Australia is in the midst of a resource rush and there simply aren’t enough suitable people to fill all the jobs. In the next four years alone, it’s estimated we’ll need another 2.4 million skilled workers.But what’s the best way to get them?
Meet The Guests
Senator Chris Evans is the Minister for Skills, Jobs, Workplace Relations and Tertiary Education. He previously held the Immigration portfolio, during which time he signalled a major rethink of how Australia selects skilled migrants for permanent residency and introduced cuts to the Australia’s controversial student visa program. He’s represented Western Australia in the federal Upper House since 1993.
Bob Birrell is joint editor of the quarterly demographic journal People and Place, published by the Centre for Population and Urban Research. The journal regularly examines whether government migration schemes have achieved their stated purpose. Its most recent report (July 2011) states that Australia could fill the looming skills shortages with just half of our current migration intake. Bob has acted as an advisor on immigration issues to both Labor and Coalition governments
Natalia Garcia is a qualified engineer who is working as a cleaner. She came to Australia from Colombia in 2008. She studied English before applying for permanent residency under the general skilled migration program. Natalia was granted permanent residency in 2010 but has been unable to obtain work in her field, despite engineering being one of the most sought-after skills in the current labour climate.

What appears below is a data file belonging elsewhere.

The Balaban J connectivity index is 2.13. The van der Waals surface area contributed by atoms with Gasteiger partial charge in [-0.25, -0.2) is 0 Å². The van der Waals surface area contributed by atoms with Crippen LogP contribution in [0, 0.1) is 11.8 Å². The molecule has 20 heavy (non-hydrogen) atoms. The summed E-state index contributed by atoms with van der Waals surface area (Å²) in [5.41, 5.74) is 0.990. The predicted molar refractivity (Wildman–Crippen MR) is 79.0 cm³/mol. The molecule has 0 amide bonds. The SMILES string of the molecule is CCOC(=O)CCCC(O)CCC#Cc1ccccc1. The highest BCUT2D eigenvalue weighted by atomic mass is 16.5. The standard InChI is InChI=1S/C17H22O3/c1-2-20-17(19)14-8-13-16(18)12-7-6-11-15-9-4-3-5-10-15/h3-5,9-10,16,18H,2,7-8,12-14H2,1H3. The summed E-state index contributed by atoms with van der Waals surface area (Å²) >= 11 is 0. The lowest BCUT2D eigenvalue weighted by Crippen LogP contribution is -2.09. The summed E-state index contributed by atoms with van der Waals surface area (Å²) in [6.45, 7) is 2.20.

Ram Upadhyaya is a Nepalese civil engineer who applied to come to Australia as a skilled migrant in 2009, via a migration agent. He is currently employed through the Regional Migration Scheme and is now living and working in Nhill in far western Victoria as a town planner.
Ross Gittins says that although the 457 visa program solves short term labour shortages, it also means that employers don’t always try hard enough to train their own people. Ross is the Sydney Morning Herald's Economics Editor, and has been a press fellow at Wolfson College, Cambridge, and journalist-in-residence at the Economics Department of Melbourne University.
Bernard Salt is a KPMG Partner and trend forecaster for business and government. In 2010, Bernard has produced KPMG’s Global Skills Convergence and Future Focus reports dealing with the impending labour squeeze and future development over the next decade. Bernard is known as a proponent of a so-called 'Big Australia" and is a columnist with The Australian.
Peter Goode was appointed Managing Director and Chief Executive Officer of Transfield Services in April 2009. He has more than 30 years international experience in the oil and gas and services industries. Peter says the key difference between the skills crisis we’re currently facing, and the one before the economic downturn, is that we are now heading into a period of global labour shortage and many big companies are anxious to lock in quality labour at an early stage.